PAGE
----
Here I Go Again

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Jun 162005

I felt compelled to write another letter to the U.S. Methodist Bishops. My friend Glenda chastised me, saying I was going to cause them to just start deleting my messages. Indeed, at least two already do that (I request a read receipt). But as I told her, I can’t stop them from doing that, but I feel an obligation to try to move them. I can only do what I can do, and they will only do what they feel compelled to do.

Dear Bishop:

I’d like to call to your attention two items that are, while seemingly unrelated, actually are very much related in an important way to Christians.

First is another report by members of the FBI about torture at Guantanamo Bay Prison and delivered on the Senate Floor by Sen. Durbin:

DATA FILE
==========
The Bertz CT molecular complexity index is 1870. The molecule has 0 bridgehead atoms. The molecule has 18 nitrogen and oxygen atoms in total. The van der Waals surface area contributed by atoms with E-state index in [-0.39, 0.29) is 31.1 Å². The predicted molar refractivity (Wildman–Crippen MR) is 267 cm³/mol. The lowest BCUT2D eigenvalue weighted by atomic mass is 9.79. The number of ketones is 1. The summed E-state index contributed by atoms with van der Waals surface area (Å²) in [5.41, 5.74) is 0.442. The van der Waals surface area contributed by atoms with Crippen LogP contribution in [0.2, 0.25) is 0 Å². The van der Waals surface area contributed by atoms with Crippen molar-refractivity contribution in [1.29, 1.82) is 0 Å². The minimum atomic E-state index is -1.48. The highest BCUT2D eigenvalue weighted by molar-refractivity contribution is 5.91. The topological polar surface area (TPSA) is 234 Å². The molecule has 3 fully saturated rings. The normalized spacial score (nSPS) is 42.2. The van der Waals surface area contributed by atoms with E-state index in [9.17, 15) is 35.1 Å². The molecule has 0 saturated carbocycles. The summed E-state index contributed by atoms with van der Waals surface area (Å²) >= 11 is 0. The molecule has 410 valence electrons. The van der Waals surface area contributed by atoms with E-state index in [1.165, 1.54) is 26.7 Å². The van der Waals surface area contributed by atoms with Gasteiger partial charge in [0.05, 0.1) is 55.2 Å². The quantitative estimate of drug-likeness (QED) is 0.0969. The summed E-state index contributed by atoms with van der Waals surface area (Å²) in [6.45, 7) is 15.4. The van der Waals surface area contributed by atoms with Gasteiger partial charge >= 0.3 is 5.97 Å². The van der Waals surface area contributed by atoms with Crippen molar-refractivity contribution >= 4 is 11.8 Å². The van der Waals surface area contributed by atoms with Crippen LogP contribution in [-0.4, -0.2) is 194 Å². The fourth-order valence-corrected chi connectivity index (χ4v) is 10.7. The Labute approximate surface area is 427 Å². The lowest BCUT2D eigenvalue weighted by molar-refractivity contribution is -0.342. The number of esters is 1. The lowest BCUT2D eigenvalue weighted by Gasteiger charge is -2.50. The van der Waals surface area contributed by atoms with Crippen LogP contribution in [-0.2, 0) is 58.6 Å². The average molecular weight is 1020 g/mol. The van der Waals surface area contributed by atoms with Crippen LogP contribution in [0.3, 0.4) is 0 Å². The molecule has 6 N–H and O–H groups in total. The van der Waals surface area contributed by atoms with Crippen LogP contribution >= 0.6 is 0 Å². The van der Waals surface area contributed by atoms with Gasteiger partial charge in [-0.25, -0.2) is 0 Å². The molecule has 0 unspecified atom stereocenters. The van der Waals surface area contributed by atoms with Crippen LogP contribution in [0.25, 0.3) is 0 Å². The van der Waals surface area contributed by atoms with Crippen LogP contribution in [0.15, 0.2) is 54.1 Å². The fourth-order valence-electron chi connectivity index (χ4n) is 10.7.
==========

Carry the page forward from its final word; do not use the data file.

When you read some of the graphic descriptions of what has occurred here [at Guantanamo Bay]–I almost hesitate to put them in the [Congressional] Record, and yet they have to be added to this debate. Let me read to you what one FBI agent saw. And I quote from his report:

“On a couple of occasions, I entered interview rooms to find a detainee chained hand and foot in a fetal position to the floor, with no chair, food or water. Most times they urinated or defecated on themselves, and had been left there for 18-24 hours or more. On one occasion, the air conditioning had been turned down so far and the temperature was so cold in the room, that the barefooted detainee was shaking with cold. . . . On another occasion, the [air conditioner] had been turned off, making the temperature in the unventilated room well over 100 degrees. The detainee was almost unconscious on the floor, with a pile of hair next to him. He had apparently been literally pulling his hair out throughout the night. On another occasion, not only was the temperature unbearably hot, but extremely loud rap music was being played in the room, and had been since the day before, with the detainee chained hand and foot in the fetal position on the tile floor.”